FCC chairman offers help regaining access to TV stations
WESTFIELD — The head of the Federal Communications Commission pledged help Tuesday to restore lost Springfield television content to Berkshire County.
In a visit to the Westfield utility poised to bring high-speed internet service to about 20 towns, Ajit Pai said he is familiar with the problem that hit Berkshires viewers over the past two years, after cable TV companies dropped Massachusetts stations because the region is officially part of the Albany, N.Y., media market.
Pai also defended the FCC's rollback of rules on "net neutrality." And in an exclusive interview with The Eagle, he explained how he squares his commission's investment in rural broadband, including $10.3 million over a decade just awarded to towns working with Westfield Gas & Electric, with his generally conservative outlook.
On the TV station access question, Pai said viewers have reason to be disgruntled.
"I have not studied this particular petition, but I've dealt with similar issues in Colorado, New Mexico and Tennessee," Pai told The Eagle. "Obviously, the value of broadcasting is its localism. Folks want news that is in their community or in their state."
In 2017, Charter Spectrum dropped WWLP-Channel 22 from Springfield, and this year pulled the plug on an ABC affiliate from Boston, WCVB-Channel 5.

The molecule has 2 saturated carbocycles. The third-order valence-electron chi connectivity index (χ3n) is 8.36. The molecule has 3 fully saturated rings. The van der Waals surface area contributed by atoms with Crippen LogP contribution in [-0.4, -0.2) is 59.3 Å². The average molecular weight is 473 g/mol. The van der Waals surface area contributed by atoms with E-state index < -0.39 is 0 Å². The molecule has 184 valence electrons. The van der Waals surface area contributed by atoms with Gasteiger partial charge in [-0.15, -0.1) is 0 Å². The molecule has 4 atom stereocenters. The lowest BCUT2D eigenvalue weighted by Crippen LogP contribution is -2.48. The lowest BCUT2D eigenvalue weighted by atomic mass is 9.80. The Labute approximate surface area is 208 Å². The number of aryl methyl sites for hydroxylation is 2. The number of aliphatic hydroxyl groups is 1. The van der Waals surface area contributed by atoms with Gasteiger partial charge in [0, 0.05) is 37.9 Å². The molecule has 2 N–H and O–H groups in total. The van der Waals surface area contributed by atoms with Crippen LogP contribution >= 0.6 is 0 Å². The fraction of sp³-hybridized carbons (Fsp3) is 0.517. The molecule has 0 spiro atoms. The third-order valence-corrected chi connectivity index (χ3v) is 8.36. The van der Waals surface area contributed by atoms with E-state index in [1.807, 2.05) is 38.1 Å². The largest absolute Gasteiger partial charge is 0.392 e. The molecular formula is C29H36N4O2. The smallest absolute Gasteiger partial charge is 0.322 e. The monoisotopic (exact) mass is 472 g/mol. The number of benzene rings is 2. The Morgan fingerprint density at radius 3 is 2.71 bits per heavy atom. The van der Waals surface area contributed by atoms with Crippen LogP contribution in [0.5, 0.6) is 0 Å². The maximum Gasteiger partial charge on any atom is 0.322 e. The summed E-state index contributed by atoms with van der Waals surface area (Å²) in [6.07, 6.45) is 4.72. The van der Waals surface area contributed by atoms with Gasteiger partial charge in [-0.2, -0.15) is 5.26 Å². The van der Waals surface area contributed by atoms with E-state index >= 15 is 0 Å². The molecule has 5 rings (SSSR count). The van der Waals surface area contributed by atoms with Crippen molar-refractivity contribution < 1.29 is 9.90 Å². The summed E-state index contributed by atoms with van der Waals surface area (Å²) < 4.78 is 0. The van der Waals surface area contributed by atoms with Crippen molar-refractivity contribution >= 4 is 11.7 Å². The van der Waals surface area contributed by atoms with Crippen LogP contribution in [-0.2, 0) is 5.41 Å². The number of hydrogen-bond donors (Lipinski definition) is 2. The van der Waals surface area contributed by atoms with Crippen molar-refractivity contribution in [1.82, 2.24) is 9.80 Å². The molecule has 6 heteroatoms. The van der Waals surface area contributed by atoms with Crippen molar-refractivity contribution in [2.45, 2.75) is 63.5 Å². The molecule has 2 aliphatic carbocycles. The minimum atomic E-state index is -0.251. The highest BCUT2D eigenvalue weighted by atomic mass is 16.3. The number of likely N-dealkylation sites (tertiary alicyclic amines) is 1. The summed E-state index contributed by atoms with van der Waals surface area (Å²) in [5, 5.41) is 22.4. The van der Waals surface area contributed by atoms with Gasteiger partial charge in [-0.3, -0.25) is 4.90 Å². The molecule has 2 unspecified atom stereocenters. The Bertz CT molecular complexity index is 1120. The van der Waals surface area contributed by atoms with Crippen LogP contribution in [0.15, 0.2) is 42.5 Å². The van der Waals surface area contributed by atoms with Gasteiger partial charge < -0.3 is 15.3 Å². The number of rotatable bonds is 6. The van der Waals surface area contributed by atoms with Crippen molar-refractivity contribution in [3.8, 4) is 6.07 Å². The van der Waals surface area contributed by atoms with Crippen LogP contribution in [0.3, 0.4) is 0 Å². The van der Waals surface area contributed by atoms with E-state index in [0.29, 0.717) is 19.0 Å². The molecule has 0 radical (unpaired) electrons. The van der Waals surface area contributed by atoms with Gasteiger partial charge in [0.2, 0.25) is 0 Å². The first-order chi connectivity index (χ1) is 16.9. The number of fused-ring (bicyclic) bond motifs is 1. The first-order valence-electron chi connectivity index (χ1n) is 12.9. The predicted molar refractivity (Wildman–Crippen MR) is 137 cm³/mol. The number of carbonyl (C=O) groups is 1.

Pai — he's a Republican named to the FCC by President Barack Obama, then made its chairman by President Donald Trump in early 2017 — said Congress has a mechanism called "market modification" to address the issue.
"We're happy to work with the [Massachusetts] delegation and with the affected communities to see if we can figure out a way for them to get news and entertainment that's of interest to them," Pai said, "even if it means they have to watch Patriots games instead of Kansas City Chiefs games."
He added: "I had to plug that in, as a Chiefs fan."
On other telecommunications issues, Pai said he is comfortable with his commission's decision in December to drop a net neutrality policy, which called for all internet traffic to be treated equally. The policy lapsed in June.
The rules had been adopted in 2015, when the FCC was led by Thomas Wheeler, a Democrat. Pai, who was on the commission, has said the rules barring internet service providers from interfering with speeds discouraged businesses from investing in network upgrades that would, in themselves, hasten speeds.
"I think we've made the right decision, and now it's up to Congress to decide how to proceed," Pai said of net neutrality.
Lawmakers in California recently passed a bill that would not allow internet service providers to vary speeds of traffic on the web.
Pai said a national approach is needed, not state-by-state solutions.
"The internet inherently is an interstate activity," Pai said. "So, in our view at least, the FCC or the federal government generally sets the policy and then any states that are trying to regulate in conflict with that policy are pre-empted.
"I think the worst thing would be for us to have a patchwork quilt of 50 different states having a bite at the regulatory apple, as it creates a lot of uncertainty and distorts investment decisions," he said.
The chairman said he believes Congress should handle the issue. Lawmakers should be able to agree on ways to ensure fairness in how information flows on the internet.